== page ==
Do you want to keep giving tax breaks to the wealthiest Americans -- people like President Barack Obama, Warren Buffett and Bill Gates? The question came today from Obama himself, to about 4,500 students at Florida Atlantic University in Boca Raton, Fla.
It's not fair that some of the richest people in this country pay less in taxes than middle-income Americans, the president said during the event. Before giving that speech, Obama attended a fundraising luncheon 45 miles north, in Palm Beach Gardens, Fla., where wealthy supporters paid $10,000 to dine with the president. I wonder if that crowd was as excited about the tax-the-rich talk as the FAU students were.
Speaking for himself, Buffett and Gates, Obama said the wealthy trio don't need the tax breaks and "never asked for them."
The 1 percent's share of the national income has climbed to levels last seen in the 1920s, Obama told the cheering crowd. Yet these rich individuals are paying taxes at one of the lowest rates in 50 years.
"We keep on having the same argument with folks that don’t seem to understand how it is that America got built," he says. They think if the rich get more tax cuts "somehow the economy is going to get stronger. … Here is the news: We tried this for eight years before I took office."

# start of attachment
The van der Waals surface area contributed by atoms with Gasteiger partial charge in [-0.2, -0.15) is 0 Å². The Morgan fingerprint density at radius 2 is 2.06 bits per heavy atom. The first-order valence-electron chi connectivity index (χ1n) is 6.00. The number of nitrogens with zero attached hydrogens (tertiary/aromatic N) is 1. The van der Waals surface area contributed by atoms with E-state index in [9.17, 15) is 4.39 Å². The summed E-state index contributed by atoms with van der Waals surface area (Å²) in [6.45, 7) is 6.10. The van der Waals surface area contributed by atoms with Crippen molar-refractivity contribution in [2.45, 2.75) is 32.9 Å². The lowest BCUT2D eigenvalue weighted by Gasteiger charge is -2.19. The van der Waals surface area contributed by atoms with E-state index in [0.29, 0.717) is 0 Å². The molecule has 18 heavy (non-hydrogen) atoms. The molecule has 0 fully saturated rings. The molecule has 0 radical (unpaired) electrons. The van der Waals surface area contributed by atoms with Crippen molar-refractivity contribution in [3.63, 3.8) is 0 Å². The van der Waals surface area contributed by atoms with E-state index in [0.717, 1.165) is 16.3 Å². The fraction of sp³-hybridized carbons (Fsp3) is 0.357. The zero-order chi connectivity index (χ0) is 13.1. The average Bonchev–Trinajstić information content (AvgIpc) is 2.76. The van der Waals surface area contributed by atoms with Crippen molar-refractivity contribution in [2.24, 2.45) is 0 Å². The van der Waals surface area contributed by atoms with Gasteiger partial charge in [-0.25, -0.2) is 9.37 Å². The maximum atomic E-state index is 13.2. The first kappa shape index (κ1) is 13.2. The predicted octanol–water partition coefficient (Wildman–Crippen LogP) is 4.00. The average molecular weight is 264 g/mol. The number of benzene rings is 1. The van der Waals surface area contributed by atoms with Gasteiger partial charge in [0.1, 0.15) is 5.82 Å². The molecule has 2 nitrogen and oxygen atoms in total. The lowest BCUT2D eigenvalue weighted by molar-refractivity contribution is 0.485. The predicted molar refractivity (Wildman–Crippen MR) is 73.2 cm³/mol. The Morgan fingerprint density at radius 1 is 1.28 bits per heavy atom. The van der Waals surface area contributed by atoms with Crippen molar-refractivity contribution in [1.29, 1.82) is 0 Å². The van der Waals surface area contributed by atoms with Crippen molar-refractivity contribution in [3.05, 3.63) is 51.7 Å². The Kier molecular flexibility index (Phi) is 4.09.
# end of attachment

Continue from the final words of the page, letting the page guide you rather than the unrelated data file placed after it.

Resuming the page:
It didn’t work. "A shrinking number of people are doing really, really well, but a growing number are struggling to get by," he said. And, he added, that's wrong.
Sure, it's wrong. But is it enough to persuade the Senate to vote for the Buffett Rule next week? Even the Obama administration knows the measure will fail.
The Buffett Rule was named after the billionaire investor who says he should be required to pay more taxes than his secretary. If approved, the Buffett Rule would require that individuals who make more than $1 million per year pay at least 30 percent in taxes.
It's not likely to happen. But still, Obama is pushing for it because it's the right thing to do, the administration says.
It's also a good political campaign, considering this is an election year.
"Tweet them to tell them they don’t need to give tax breaks to folks like me," Obama said, encouraging students to reach out to their Congress members.
The students laughed. But they didn’t seem to find it funny when the president warned them of what will happen if more tax cuts are implemented, as his opponent Mitt Romney has proposed.
"You'd see your financial aid cut by more than $1,000 per year," he said. "Tens of thousands of teachers could lose their jobs."
You're here because of financial aid, the president told the students. He asked, who knows if one of you will become the next Steve Jobs or Mark Zuckerberg?
Ironically, Mr. President, these two became wealthy after they dropped out of college.
Follow me on Twitter @Polyanad